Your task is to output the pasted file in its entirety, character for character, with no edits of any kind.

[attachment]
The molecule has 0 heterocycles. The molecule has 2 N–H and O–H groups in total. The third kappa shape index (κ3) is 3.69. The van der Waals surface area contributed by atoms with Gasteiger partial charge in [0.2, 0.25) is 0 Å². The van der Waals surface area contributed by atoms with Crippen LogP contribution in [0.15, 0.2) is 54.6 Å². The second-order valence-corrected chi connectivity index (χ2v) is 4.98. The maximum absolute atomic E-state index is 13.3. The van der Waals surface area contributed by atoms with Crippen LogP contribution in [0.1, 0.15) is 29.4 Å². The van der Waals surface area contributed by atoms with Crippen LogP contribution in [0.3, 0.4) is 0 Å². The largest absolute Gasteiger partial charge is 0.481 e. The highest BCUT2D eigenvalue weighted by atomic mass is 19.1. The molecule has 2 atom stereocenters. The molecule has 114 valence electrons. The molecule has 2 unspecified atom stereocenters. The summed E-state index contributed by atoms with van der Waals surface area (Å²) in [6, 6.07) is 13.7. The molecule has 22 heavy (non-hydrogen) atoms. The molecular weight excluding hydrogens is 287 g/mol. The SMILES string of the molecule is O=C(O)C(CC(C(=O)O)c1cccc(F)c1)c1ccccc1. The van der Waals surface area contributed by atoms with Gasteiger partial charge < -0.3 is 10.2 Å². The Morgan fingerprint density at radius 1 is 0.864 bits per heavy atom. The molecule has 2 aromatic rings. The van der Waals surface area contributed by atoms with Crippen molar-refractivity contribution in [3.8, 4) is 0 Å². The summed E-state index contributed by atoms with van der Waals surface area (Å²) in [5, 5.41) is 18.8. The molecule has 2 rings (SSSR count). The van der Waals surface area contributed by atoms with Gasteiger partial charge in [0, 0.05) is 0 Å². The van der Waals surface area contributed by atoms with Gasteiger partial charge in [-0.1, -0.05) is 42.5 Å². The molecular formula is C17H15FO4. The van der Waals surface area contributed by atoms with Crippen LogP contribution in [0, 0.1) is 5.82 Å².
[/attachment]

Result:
The molecule has 0 heterocycles. The molecule has 2 N–H and O–H groups in total. The third kappa shape index (κ3) is 3.69. The van der Waals surface area contributed by atoms with Gasteiger partial charge in [0.2, 0.25) is 0 Å². The van der Waals surface area contributed by atoms with Crippen LogP contribution in [0.15, 0.2) is 54.6 Å². The second-order valence-corrected chi connectivity index (χ2v) is 4.98. The maximum absolute atomic E-state index is 13.3. The van der Waals surface area contributed by atoms with Crippen LogP contribution in [0.1, 0.15) is 29.4 Å². The van der Waals surface area contributed by atoms with Crippen LogP contribution in [0.3, 0.4) is 0 Å². The largest absolute Gasteiger partial charge is 0.481 e. The highest BCUT2D eigenvalue weighted by atomic mass is 19.1. The molecule has 2 atom stereocenters. The molecule has 114 valence electrons. The molecule has 2 unspecified atom stereocenters. The summed E-state index contributed by atoms with van der Waals surface area (Å²) in [6, 6.07) is 13.7. The molecule has 22 heavy (non-hydrogen) atoms. The molecular weight excluding hydrogens is 287 g/mol. The SMILES string of the molecule is O=C(O)C(CC(C(=O)O)c1cccc(F)c1)c1ccccc1. The van der Waals surface area contributed by atoms with Gasteiger partial charge < -0.3 is 10.2 Å². The Morgan fingerprint density at radius 1 is 0.864 bits per heavy atom. The molecule has 2 aromatic rings. The van der Waals surface area contributed by atoms with Crippen molar-refractivity contribution in [3.8, 4) is 0 Å². The summed E-state index contributed by atoms with van der Waals surface area (Å²) in [5, 5.41) is 18.8. The molecule has 2 rings (SSSR count). The van der Waals surface area contributed by atoms with Gasteiger partial charge in [0, 0.05) is 0 Å². The van der Waals surface area contributed by atoms with Gasteiger partial charge in [-0.1, -0.05) is 42.5 Å². The molecular formula is C17H15FO4. The van der Waals surface area contributed by atoms with Crippen LogP contribution in [0, 0.1) is 5.82 Å².